Cuba's new travel policy removes nearly all restrictions
By The Miami Herald
Published: Saturday, Jan. 12, 2013, 7:24 p.m.
A look into the future: Summer vacations by Cuban families in Miami, Cuban doctors and athletes who left their posts or teams while on official trips abroad returning to Cuba for visits and everyday Cubans permitted to leave the island for up to two years at a time.
They are all possible, starting Monday, when Cuba's broad new migration and travel policy takes effect.
Cuba, long criticized for keeping families apart and punishing those who try to leave the island illegally, has removed nearly all restrictions on travel by its citizens, a move that could cause ripples well beyond the island of 11 million people.
Gone is the reviled “tarjeta blanca,” the white card or exit visa that Cuba used to control who could leave the island. Gone is the notarized letter of invitation from a foreign host.
Now Cubans simply need a valid passport to travel — as long as they can get a visa from the country they intend to visit and a ticket for travel. Cuban authorities say they have set up 195 locations around the country where citizens may apply for passports. Those who already hold passports will be required to recertify them under the reform.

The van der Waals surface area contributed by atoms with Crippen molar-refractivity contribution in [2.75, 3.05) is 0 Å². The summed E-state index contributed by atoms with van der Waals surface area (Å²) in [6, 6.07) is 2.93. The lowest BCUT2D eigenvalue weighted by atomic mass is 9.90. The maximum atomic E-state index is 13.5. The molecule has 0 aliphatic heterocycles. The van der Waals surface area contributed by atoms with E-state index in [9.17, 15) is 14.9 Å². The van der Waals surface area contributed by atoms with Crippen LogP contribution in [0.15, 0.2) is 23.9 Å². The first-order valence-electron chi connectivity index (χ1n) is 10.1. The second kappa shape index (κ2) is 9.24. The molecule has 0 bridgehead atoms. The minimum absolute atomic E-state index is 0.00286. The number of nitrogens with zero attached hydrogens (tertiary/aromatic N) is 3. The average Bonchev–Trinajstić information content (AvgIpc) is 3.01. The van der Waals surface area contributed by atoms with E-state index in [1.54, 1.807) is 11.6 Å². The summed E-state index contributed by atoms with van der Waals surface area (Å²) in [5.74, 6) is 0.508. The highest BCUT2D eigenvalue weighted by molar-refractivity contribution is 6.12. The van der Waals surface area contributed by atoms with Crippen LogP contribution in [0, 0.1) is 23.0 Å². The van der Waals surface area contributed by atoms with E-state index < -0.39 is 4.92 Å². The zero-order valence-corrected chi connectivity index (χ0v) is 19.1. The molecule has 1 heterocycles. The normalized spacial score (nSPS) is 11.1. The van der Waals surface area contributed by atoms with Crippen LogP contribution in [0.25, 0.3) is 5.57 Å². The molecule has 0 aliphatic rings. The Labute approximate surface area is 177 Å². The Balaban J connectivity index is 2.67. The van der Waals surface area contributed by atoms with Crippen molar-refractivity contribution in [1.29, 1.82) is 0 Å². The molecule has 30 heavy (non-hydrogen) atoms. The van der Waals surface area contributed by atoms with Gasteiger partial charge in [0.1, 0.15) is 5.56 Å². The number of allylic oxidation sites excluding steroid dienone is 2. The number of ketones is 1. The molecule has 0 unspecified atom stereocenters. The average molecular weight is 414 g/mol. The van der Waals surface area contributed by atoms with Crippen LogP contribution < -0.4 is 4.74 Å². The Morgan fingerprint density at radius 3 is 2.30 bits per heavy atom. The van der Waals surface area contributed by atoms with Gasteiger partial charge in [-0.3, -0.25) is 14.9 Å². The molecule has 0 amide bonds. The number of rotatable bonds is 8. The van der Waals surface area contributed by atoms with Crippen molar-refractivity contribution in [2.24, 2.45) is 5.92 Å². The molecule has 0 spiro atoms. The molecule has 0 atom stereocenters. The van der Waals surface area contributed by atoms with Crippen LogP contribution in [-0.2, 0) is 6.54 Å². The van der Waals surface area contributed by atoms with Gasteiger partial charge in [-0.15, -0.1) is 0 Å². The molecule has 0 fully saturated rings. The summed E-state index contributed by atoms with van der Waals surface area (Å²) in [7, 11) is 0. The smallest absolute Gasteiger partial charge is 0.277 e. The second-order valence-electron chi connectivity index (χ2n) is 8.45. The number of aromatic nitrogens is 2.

But getting an entry visa allowing travel to another country and paying for a ticket are two big ifs.
“I was in Havana when the new policy was announced in October and people were very happy,” said Domingo Amuchastegui, a former Cuban intelligence analyst who lives in Miami. “But people thought it was going to be easy to get a visa and travel. Just getting the money for a ticket will be a monumental problem for many people.”
Presumably many Cubans will seek visas to travel to the United States — and now even minor children will be allowed to travel as long as they have the authorization of parents or legal guardians.
But it's unlikely the State Department's U.S. Interests Section in Havana will be handing out significantly more non-migrant visas than it does now. That could spur Cubans, intent on reaching the United States, to seek indirect routes through nearby countries or those that don't require entry visas for Cubans.
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